- Gestures – Hand gestures, when done right, can add emphasis to a point. If gestures don’t feel natural, practice your speech in a mirror. When you think a gesture makes sense, try it and see what it looks like.
- Body Posture – Your body posture can say a lot! Poor body posture can convey signal of nervousness, apathy, and negativity. You don’t want to start off with your audience feeling that way. Make sure you exude a confident body posture and have your shoulders rounded back.
Don’t Get Stagnant
- Pacing – If you are pacing, you aren’t engaging. People often pace and walk around quickly when they are nervous and your nervous energy will transfer to the audience. Don’t lose your audience’s attention by pacing back and forth. Practice your movements ahead of time.
- Fidgeting – Do you twist your hair, bite your lip, or tug on your shirt sleeve when you are nervous? Any form of fidgeting is going to have an effect on how much your audience engages with you. Not only that, but it will diminish your executive presence. Try to curb all fidgeting when speaking. The less you fidget, the less nervous you will appear, and the more engaged your audience will be.
3. Be Engaging
You will want to engage your audience every time you speak. Crafting a speech your audience is invested in will help them remember everything you are trying to communicate.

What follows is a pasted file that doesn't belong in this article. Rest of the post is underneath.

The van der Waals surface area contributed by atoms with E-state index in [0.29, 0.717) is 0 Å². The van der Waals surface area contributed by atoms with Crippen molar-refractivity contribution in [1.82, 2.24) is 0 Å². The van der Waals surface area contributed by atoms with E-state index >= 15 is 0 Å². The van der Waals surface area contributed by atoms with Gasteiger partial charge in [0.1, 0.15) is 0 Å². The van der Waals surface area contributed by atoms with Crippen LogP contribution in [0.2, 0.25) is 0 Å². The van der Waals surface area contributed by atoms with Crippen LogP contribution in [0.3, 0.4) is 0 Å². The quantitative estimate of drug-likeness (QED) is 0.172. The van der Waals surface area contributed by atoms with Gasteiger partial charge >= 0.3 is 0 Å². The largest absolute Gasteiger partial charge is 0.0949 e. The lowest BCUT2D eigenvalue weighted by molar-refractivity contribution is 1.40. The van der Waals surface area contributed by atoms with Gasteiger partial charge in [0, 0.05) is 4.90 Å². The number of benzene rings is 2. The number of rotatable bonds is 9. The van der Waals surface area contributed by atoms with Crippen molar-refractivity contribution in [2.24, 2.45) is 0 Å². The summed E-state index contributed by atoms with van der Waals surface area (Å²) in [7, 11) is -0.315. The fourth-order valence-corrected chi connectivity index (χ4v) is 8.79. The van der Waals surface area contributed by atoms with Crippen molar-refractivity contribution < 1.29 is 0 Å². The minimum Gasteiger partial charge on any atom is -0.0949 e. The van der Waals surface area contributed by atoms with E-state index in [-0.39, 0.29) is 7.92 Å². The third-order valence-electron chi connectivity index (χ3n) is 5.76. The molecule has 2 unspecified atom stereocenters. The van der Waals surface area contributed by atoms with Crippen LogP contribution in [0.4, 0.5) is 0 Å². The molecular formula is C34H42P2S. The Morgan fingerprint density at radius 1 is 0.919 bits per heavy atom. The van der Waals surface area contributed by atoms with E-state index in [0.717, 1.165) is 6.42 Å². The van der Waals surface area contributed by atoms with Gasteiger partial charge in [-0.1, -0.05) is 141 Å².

Do use visuals
- Enhance Your Speech – One way to be engaging is to use visuals. Visuals can help drive home a point and leave a lasting impression on your audience. Your visuals should enhance what you are speaking about.
- Clarify – Using visuals can also clarify what you are speaking about. This is a way to keep your audience engaged as your visual will compliment your speech.
- Emotions – A powerful speech evokes emotions. Using visuals can help you evoke the right emotions from your audience. An engaging speech will make an audience feel a certain way – and striking visuals are an excellent way to achieve this.
Don’t pace, fidget, or use filler words
- Mental Barriers – Sometimes mental barriers can prevent you from using positive body language cues. These barriers are things you’ve learned or have thought about yourself over the years. Such as – will I look silly? The good news is, you can overcome them! With a little work and practice, you’ll learn how to address your mental barriers and bein implementing body language into your speaking.
- Filler Words – Um, yeah, you know – are all dreaded filler words. We’ve become accustomed to hearing them, but they don’t have a place in a public speech. They also stop the flow of your speech which can cause audience members to lose focus. The more you practice your speech, the fewer filler words you will use.
When preparing for your next public speech it is important that you keep these 4 points in mind. Remember, the key to any public speech is the right preparation. Making sure your tone of voice, body language, and visuals are clear and confident will help you make a lasting impression on your audience.